I’ve had several requests for the receipts that were used to create
the chocolate dishes presented in my previous posting. All of them
were compiled by Deb Peterson, the workshop’s instructor, and they
came from an assortment of 18th century cookbooks.
Let’s start with the most-awesome Chocolate Tart.
We used the following receipt from John Nott’s The Cooks and
Confectioners Dictionary, which was first published in 1723:
132. To make a Chocolate Tart.
Mix a little Milk, the Yolks of ten Eggs,
with two Spoonfuls of Rice-flour, and
a little Salt; then add a Quart of Cream,
and Sugar to your Palate; make it boil,
but take care it do not curdle; then grate
Chocolate into a Plate; dry it at the Fire;
and having taken off your Cream, mix
your Chocolate with it, stirring it well in,
and set it by to cool. Then sheet a Tart-pan,
put in your Mixture, bake it. When it comes
out of the Oven, glaze it with powder’d Sugar
and a red hot Shovel.
Note there’s no mention of the crust with which to “sheet your
tart-pan.” I imagine any would do, but Deb choose to have us
make the one below, which is found in the cookbook Bradshaw’s
Valuable Family Jewel (1751), by Mrs. Penelope Bradshaw:
To make proper Paste for Tarts.
Take three Quarters of a Pound of Butter
mixed well with a Pound of Flour. Or thus:
Take equal Quantities of Flour, Butter, and
Sugar mixed well; beat it with a rolling Pin,
and roll it then.
Interestingly, the above tart receipt is also in The Court and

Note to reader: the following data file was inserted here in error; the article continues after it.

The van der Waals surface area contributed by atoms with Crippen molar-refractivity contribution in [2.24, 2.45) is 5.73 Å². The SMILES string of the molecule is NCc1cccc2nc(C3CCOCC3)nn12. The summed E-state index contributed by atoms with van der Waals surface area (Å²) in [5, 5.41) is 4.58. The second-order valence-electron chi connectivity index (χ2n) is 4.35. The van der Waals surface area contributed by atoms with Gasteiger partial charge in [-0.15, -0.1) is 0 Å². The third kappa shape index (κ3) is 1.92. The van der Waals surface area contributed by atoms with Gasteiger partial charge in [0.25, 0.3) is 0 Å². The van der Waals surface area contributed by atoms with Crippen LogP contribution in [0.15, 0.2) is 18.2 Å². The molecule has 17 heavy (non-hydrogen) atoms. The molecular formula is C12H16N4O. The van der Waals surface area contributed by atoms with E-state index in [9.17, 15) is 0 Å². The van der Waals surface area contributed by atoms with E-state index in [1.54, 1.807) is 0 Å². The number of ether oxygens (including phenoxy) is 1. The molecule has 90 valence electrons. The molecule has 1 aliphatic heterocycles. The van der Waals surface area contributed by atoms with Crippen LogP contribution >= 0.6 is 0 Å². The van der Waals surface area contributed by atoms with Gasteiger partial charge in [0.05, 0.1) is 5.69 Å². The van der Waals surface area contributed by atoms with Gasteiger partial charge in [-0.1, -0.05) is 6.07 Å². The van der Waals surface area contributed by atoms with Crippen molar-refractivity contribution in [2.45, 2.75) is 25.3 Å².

Country Confectioner (1770), by a Mr. Borella. His version,
however, is ever so slightly re-worded, and the quantities
of all the ingredients have been cut in half. I suppose that’s
one way to avoid claims of plagiarism, ay, Mr. B.?!
In addition, I found a fun video the other day wherein a similar
tart is prepared. It was filmed as part of the 2012 long-awaited
opening of the newly-renovated Royal Kitchens of London’s Kew
Palace. Unfortunately, no clue is given as to what receipt the cook
was using, and it’s been modernized/adapted, but it sounds very
similar to the one above. Even his process matches (somewhat)
what we did during our workshop. And, dagnabit, I think his
comment dealing with the “is chocolate a food or a beverage?”
debate is still a bit off, albeit he’s closer than some others. I’m
beginning to think that, in some ways, it’s all in how it’s stated.
But even if by 1789, a Chocolate Tart receipt had been floating
around since at least 1723 (nearly 70 years! almost a century!),
surely somebody had to’ve been whipping it up now and then,
so just how “unusual” was it?! Particularly for the “better sort”!
Ahh, well…so it goes.